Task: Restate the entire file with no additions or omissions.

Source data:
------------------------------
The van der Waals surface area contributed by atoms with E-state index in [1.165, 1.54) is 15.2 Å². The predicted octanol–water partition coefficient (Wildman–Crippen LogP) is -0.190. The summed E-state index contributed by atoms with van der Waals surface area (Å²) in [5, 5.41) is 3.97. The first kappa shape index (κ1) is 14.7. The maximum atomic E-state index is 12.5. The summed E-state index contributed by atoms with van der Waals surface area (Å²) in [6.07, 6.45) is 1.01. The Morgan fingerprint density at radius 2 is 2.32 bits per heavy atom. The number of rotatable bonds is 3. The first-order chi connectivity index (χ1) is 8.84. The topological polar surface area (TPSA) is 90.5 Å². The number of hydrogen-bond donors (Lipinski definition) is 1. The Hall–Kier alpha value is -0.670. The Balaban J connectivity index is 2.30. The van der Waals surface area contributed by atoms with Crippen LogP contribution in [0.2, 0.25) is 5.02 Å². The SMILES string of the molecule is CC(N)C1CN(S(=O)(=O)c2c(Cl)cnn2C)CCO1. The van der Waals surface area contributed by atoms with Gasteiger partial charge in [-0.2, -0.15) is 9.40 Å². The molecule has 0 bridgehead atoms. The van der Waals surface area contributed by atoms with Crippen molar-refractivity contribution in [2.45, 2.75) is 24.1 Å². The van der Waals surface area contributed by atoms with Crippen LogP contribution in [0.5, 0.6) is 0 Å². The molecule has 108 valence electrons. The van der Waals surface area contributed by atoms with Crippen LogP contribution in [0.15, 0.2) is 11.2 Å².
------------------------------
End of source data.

The van der Waals surface area contributed by atoms with E-state index in [1.165, 1.54) is 15.2 Å². The predicted octanol–water partition coefficient (Wildman–Crippen LogP) is -0.190. The summed E-state index contributed by atoms with van der Waals surface area (Å²) in [5, 5.41) is 3.97. The first kappa shape index (κ1) is 14.7. The maximum atomic E-state index is 12.5. The summed E-state index contributed by atoms with van der Waals surface area (Å²) in [6.07, 6.45) is 1.01. The Morgan fingerprint density at radius 2 is 2.32 bits per heavy atom. The number of rotatable bonds is 3. The first-order chi connectivity index (χ1) is 8.84. The topological polar surface area (TPSA) is 90.5 Å². The number of hydrogen-bond donors (Lipinski definition) is 1. The Hall–Kier alpha value is -0.670. The Balaban J connectivity index is 2.30. The van der Waals surface area contributed by atoms with Crippen LogP contribution in [0.2, 0.25) is 5.02 Å². The SMILES string of the molecule is CC(N)C1CN(S(=O)(=O)c2c(Cl)cnn2C)CCO1. The van der Waals surface area contributed by atoms with Gasteiger partial charge in [-0.2, -0.15) is 9.40 Å². The molecule has 0 bridgehead atoms. The van der Waals surface area contributed by atoms with Crippen molar-refractivity contribution in [2.45, 2.75) is 24.1 Å². The van der Waals surface area contributed by atoms with Crippen LogP contribution in [0.5, 0.6) is 0 Å². The molecule has 108 valence electrons. The van der Waals surface area contributed by atoms with Crippen LogP contribution in [0.15, 0.2) is 11.2 Å².